He raised his eyebrows, remembering the many times she’d saved his life over the past year. “Rubbish,” he told her firmly. “You’ve been brilliant.” She smiled, obviously pleased. “How will you get there, anyway?”
“One of those airyplane things,” answered Ron, with a look of deep foreboding. “Hermione thinks it would be safer to act like Muggles.”
Harry grinned. Evidently Ron had not inherited his father’s love of Muggle technology, but he couldn’t find it in his heart to tease him on the subject. Instead, he turned to Hermione; he didn’t know how much tickets to Australia and hotel bills for a stay of unknown length might cost, but he was fairly certain they wouldn’t come cheap. “Have you got enough to pay for all this?”
Hermione had the worried look she usually wore when unsure of her facts. “I think so. Just about. If we’re careful …”
He shook his head. This was something he could do for them. “No. I’m paying.” He overrode their predictable protests. “Come on, what kind of friend would I be if I didn’t? You took out all your building society money to help me last year, and I know you spent a lot of it on food and stuff while we were away. You need this, and you wouldn’t have had to enchant your parents in the first place if you hadn’t been coming with me. No arguments, all right?”
“Well …” Hermione and Ron exchanged questioning glances, and then slowly nodded. Both looked most uncomfortable (and Hermione rather doubtful, as if she wasn’t sure he’d have the money), but it was a pleasant surprise to see them accept help, given how stubborn they usually were on the point. Harry managed to suppress a smile. Now he thought about it, he reckoned that some time alone together – away from him, indeed away from Britain entirely – might do them a power of good. He hadn’t forgotten the kiss that had caused them to drop armfuls of Basilisk fangs in the middle of a battle.
The service for Lupin and Tonks was a sombre affair, even for a funeral. Andromeda Tonks was at the front, looking blankly at the coffins, and clutching baby Teddy to her as if the sky might collapse around them if she let him go. Harry realised with a guilty start that he’d given barely a thought to his godson since Lupin had asked him to be godfather, and he made a point of seeking out Mrs Tonks afterwards to offer what awkward condolences he could for the fact that she had lost husband, daughter and son-in-law within the space of a few short weeks. He tried to say all the usual things, but somehow the words got stuck behind a lump in his throat and refused to emerge. She seemed to understand, though, and nodded stiffly when he told her – and meant it – that he hoped she would rely on him for any help she or Teddy might need.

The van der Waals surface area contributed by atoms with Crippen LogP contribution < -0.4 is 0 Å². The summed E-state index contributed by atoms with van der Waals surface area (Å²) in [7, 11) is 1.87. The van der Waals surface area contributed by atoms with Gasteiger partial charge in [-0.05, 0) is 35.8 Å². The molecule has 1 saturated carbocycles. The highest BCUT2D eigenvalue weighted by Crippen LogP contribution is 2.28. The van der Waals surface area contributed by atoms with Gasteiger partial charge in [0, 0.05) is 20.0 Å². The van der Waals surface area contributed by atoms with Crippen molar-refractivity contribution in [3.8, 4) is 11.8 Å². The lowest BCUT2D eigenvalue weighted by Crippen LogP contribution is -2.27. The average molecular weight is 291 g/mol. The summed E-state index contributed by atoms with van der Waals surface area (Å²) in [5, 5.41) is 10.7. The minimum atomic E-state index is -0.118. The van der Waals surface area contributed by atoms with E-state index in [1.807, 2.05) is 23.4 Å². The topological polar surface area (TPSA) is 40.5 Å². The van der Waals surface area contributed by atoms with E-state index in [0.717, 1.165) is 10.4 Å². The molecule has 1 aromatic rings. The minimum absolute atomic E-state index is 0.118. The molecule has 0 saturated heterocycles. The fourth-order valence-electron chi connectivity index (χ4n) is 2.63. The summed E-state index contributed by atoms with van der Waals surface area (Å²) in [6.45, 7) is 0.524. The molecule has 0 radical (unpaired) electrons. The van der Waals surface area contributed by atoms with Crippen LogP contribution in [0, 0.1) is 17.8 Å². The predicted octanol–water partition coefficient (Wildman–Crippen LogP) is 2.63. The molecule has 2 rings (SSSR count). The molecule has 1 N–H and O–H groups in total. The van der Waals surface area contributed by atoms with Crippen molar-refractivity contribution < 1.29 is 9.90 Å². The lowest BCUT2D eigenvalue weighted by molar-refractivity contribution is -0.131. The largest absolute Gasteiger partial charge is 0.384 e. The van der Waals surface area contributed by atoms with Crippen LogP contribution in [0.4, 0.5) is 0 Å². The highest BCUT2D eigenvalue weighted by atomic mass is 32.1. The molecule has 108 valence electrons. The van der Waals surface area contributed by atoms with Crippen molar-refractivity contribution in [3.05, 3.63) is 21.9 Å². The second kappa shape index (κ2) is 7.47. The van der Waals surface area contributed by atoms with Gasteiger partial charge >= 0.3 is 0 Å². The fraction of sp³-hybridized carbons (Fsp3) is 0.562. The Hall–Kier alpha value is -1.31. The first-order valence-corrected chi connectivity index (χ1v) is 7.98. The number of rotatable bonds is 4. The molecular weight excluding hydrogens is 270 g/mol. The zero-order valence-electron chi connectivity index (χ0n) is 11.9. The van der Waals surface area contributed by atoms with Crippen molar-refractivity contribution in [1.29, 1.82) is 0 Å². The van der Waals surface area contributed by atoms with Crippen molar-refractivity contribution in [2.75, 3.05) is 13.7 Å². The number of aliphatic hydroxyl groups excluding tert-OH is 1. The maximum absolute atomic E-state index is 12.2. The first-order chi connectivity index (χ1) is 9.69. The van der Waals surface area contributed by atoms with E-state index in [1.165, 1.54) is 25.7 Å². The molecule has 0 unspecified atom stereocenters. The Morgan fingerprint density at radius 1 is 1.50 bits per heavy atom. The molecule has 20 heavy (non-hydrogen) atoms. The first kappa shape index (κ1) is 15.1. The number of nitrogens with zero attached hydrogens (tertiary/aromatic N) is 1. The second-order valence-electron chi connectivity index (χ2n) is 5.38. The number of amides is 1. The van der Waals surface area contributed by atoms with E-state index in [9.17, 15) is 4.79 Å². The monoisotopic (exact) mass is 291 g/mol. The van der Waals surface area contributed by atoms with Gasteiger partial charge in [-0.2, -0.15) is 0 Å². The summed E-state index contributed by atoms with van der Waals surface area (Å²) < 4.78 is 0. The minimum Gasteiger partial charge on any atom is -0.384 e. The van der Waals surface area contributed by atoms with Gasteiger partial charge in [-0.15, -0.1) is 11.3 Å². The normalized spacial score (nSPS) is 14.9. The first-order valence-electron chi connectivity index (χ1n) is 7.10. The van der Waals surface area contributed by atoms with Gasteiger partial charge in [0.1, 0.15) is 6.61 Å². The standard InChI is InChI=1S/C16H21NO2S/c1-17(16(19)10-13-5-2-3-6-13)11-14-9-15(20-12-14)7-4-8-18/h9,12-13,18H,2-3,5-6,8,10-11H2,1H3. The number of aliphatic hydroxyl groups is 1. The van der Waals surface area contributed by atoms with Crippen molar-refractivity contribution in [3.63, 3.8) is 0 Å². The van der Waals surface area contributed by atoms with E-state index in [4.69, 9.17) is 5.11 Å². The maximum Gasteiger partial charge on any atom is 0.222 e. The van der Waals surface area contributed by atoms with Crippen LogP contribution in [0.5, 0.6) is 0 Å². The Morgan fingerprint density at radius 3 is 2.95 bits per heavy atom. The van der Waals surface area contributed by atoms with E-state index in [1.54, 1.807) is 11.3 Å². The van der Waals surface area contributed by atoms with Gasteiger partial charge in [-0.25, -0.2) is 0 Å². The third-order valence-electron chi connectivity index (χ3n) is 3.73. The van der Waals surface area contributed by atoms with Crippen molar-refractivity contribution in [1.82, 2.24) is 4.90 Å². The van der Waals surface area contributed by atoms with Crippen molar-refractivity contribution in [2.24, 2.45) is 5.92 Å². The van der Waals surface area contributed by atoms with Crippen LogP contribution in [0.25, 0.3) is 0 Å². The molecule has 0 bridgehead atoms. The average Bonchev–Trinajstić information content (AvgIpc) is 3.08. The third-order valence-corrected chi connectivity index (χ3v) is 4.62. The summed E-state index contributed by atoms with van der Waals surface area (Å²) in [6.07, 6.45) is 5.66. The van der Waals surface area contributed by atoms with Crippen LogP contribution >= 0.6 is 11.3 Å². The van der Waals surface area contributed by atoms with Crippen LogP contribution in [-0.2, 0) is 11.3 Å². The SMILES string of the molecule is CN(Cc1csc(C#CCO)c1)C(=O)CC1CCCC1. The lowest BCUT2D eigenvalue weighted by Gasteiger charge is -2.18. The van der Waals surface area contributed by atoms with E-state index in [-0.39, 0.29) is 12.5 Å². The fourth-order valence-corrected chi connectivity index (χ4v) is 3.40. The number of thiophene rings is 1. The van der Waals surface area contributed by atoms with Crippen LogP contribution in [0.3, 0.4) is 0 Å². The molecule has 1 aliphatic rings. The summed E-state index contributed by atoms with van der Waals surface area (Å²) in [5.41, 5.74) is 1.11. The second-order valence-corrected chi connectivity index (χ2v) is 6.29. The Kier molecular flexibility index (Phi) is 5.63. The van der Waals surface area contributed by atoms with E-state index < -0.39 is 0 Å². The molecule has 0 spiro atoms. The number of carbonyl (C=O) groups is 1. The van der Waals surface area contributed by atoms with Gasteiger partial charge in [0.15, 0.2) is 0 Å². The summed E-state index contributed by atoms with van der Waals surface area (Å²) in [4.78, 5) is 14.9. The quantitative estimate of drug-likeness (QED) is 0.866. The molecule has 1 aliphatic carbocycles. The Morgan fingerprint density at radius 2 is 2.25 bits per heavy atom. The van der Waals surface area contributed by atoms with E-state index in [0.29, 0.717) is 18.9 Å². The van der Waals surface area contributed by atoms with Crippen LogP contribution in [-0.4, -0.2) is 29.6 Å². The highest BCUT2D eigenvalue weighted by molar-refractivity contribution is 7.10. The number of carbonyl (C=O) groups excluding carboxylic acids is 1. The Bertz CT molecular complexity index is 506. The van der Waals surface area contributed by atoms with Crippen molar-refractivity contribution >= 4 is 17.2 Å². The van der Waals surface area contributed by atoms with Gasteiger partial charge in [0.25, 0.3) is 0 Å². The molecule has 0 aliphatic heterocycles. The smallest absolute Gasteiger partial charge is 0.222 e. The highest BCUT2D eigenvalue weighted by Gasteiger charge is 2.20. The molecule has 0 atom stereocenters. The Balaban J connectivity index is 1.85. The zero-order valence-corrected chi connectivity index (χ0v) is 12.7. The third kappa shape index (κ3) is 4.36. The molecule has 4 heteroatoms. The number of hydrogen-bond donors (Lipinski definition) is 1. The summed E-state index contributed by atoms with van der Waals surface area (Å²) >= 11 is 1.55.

He hadn’t been sure who would deliver the eulogy – he’d vaguely imagined that it would be the tufty-haired man who, yet again, was officiating – but was glad to see that Kingsley Shacklebolt himself was the one who stood up to address the mourners. The new interim Minister talked with evident sincerity and fondness of Lupin and Tonks as caring friends and brave colleagues in the Order of the Phoenix, and of Tonks as a fellow Auror. One or two of his entourage seemed ill-at-ease when he spoke of how proud he was that they had married, and how important that was as a stand against bigotry, but nobody dared to argue.
It surprised him even more when Kingsley sought him out after the service.
“Good to see you again, Harry.”